The company you work for is not your friend. It is not your champion, and despite the messaging in those HR emails, your company is not your family. Your company is a monolith with a singular goal: to make money for its shareholders (or in the case of privately held companies: to make money for its owners). No amount of company softball games, or gym discounts, or trust fall exercises can change that simple fact. The costs/earnings algorithm that your company uses will very rarely consider feelings over math. Oftentimes, your company will become so obsessed with that dirty little word—earnings—it will decide it’s best to get the fuck rid of a lot of people without humanizing what cutting back means for those who worked with them. Instead, they might say that they have “decided to engage in a strategic truncation of resources,” or some equally vague rubbish.

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Chief Executive Officers and Vice Presidents and Marketing Directors and whoever the hell else sits pretty on the top rungs of any corporate ladder are not sitting there to stroke the egos of their employees—they’re there to make money. Making money can be a nasty business, but because unfortunate anecdotes are bad for reputation, corporations are mostly loathe to tell whole truths after they’ve engaged in nettlesome little activities like mass layoffs.

Take, for example, the former chairman of I.B.M., Louis V. Gerstner. After laying off roughly 60,000 people—for context, that’s equivalent to the entire population of Bismarck, North Dakota—in the summer of 1993, he said that doing so quickly was preferable to the alternative, i.e. drawing the process out over the course of many rounds of layoffs. By Gerstner’s logic, one confident swing of the executioner’s sword was better than “Chinese water torture.” (His actual words, not mine.) Not only was Gerstner’s memorandum dehumanizing—it never mentioned any employees, just a “process” he wanted to get “behind us as soon as possible”—it was also passively racist.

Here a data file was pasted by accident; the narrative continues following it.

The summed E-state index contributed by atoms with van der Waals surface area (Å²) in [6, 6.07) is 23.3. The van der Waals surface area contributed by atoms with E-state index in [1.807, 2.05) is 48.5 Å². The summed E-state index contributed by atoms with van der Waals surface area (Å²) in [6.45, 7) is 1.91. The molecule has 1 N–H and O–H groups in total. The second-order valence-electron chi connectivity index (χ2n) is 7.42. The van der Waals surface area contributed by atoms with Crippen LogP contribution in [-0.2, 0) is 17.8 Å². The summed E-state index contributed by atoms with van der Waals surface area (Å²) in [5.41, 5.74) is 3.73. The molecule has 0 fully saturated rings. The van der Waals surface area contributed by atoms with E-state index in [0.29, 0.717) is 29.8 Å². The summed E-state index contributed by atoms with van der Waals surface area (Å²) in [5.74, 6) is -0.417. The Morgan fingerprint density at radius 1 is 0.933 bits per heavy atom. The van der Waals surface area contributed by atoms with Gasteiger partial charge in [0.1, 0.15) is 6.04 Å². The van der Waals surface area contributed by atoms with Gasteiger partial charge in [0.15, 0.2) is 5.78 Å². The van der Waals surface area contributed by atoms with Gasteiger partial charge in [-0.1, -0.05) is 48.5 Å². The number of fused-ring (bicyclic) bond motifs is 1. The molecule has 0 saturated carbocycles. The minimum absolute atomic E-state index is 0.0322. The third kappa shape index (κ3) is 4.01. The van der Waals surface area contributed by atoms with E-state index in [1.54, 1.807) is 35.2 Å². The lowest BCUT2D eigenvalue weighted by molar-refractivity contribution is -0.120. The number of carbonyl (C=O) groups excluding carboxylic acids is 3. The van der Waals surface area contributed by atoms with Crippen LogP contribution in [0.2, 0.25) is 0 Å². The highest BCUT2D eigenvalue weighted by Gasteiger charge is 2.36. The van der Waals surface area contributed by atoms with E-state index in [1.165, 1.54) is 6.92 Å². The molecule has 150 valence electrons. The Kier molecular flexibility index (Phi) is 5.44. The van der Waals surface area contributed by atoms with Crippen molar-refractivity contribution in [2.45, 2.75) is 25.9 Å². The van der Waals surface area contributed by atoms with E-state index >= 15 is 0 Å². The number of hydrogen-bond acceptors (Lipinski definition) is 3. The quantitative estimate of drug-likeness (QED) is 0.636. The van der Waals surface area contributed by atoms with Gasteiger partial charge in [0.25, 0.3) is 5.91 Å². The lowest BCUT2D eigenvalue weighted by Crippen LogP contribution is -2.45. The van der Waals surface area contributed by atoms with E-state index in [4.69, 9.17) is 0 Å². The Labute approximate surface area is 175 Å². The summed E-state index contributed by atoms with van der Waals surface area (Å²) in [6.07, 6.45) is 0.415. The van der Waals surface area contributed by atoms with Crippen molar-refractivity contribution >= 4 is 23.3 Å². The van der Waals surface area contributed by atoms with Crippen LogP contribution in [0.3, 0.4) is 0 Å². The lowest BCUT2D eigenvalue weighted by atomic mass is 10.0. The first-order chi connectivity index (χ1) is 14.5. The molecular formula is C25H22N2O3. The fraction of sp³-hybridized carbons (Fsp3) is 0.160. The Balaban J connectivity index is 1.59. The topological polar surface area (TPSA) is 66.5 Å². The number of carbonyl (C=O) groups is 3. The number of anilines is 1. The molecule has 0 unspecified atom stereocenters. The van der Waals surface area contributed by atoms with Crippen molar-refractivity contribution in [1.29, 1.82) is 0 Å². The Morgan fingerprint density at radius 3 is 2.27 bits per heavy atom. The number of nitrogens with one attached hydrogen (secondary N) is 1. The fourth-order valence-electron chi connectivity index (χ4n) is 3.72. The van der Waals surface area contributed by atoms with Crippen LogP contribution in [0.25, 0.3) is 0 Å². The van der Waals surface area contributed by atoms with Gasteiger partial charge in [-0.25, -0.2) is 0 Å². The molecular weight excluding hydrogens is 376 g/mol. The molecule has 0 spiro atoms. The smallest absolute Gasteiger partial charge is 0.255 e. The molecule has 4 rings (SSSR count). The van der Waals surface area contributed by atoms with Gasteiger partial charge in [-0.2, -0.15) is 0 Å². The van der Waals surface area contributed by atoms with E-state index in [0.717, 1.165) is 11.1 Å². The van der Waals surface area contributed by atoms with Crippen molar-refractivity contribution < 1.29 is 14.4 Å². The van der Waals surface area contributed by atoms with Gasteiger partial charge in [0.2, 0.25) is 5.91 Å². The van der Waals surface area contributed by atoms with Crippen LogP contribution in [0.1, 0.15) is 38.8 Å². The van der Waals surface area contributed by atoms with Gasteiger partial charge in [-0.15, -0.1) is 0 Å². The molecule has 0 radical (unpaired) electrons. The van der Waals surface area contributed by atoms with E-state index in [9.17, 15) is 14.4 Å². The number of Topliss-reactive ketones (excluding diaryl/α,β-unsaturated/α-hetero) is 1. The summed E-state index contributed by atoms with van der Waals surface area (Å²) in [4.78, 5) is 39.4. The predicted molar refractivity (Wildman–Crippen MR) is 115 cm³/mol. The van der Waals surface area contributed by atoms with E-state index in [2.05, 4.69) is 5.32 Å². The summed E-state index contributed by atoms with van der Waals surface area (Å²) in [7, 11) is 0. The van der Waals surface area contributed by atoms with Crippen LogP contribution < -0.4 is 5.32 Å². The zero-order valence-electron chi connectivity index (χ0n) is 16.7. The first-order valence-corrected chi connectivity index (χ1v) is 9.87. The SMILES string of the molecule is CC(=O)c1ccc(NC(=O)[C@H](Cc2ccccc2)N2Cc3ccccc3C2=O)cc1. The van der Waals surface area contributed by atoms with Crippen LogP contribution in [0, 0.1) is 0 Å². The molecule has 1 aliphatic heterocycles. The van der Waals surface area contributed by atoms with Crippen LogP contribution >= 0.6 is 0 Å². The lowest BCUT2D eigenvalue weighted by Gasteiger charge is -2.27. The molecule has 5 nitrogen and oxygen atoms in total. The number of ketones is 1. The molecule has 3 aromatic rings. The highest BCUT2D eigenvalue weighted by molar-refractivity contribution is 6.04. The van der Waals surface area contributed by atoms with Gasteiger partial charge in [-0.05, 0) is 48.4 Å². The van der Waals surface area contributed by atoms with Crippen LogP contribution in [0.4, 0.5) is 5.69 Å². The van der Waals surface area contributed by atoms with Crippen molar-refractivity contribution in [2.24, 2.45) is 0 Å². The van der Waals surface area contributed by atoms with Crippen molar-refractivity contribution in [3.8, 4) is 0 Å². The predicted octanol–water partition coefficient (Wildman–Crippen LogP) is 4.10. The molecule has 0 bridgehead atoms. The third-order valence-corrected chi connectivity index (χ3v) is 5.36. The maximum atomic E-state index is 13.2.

When Hewlett Packard boss Meg Whitman decided to cut 30,000 jobs last year, she referred to her actions as a strategic “pruning.” When AT&T’s top business dick Robert E. Allen decided to eliminate 40,000 jobs in 1996 despite his company’s relative health, he framed his decision as a shrewd defense against possible future hardship. “The easy thing as we see the changes taking place in our industry is to rest on our laurels and say we are going pretty well,” said Allen at the time. “The initiative we took is to get ahead of the game a little bit and focus on what the markets would look like two to three years hence.”

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At least Citigroup CEO Vikram Pandit used the word “people” to describe his employees in the statement he released as he cut 50,000 jobs with one slash of his blade. “There is nothing easy about these decisions and the impact on our people... We do this because we must and not because we want to.”

(Note: Vikram Pandit is worth $60 million. When Louis Gertner left I.B.M. in 2002, he was given a severance package worth $189 million. In the year that he preemptively laid off 40,000 people, Robert E. Allen’s salary and bonus compensation totalled $2.67 million. Meg Whitman is worth $2.1 billion.)

Staying “Relevant In the Marketplace”